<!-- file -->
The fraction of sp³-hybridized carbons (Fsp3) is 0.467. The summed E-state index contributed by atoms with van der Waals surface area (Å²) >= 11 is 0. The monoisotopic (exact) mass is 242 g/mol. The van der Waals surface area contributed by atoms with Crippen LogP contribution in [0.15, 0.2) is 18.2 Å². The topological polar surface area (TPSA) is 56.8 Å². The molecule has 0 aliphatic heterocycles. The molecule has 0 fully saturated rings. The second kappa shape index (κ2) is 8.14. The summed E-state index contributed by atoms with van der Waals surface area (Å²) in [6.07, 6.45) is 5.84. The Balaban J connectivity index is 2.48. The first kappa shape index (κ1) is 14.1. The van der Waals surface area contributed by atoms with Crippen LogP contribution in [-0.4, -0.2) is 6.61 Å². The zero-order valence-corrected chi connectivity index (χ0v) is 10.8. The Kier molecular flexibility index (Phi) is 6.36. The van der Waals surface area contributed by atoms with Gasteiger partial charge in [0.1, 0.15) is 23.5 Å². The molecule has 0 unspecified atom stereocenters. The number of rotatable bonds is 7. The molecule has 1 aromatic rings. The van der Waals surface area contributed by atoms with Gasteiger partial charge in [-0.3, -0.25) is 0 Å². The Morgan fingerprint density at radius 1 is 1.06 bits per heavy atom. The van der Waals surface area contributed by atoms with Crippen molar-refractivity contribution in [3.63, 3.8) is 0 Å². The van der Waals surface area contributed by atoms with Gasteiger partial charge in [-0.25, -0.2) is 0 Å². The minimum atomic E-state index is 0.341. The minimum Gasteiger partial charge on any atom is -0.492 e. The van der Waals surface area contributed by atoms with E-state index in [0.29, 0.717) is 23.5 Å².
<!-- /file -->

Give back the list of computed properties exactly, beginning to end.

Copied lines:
The fraction of sp³-hybridized carbons (Fsp3) is 0.467. The summed E-state index contributed by atoms with van der Waals surface area (Å²) >= 11 is 0. The monoisotopic (exact) mass is 242 g/mol. The van der Waals surface area contributed by atoms with Crippen LogP contribution in [0.15, 0.2) is 18.2 Å². The topological polar surface area (TPSA) is 56.8 Å². The molecule has 0 aliphatic heterocycles. The molecule has 0 fully saturated rings. The second kappa shape index (κ2) is 8.14. The summed E-state index contributed by atoms with van der Waals surface area (Å²) in [6.07, 6.45) is 5.84. The Balaban J connectivity index is 2.48. The first kappa shape index (κ1) is 14.1. The van der Waals surface area contributed by atoms with Crippen LogP contribution in [-0.4, -0.2) is 6.61 Å². The zero-order valence-corrected chi connectivity index (χ0v) is 10.8. The Kier molecular flexibility index (Phi) is 6.36. The van der Waals surface area contributed by atoms with Gasteiger partial charge in [0.1, 0.15) is 23.5 Å². The molecule has 0 unspecified atom stereocenters. The number of rotatable bonds is 7. The molecule has 1 aromatic rings. The van der Waals surface area contributed by atoms with Gasteiger partial charge in [-0.3, -0.25) is 0 Å². The Morgan fingerprint density at radius 1 is 1.06 bits per heavy atom. The van der Waals surface area contributed by atoms with Crippen molar-refractivity contribution in [3.63, 3.8) is 0 Å². The van der Waals surface area contributed by atoms with Gasteiger partial charge in [-0.25, -0.2) is 0 Å². The minimum atomic E-state index is 0.341. The minimum Gasteiger partial charge on any atom is -0.492 e. The van der Waals surface area contributed by atoms with E-state index in [0.29, 0.717) is 23.5 Å².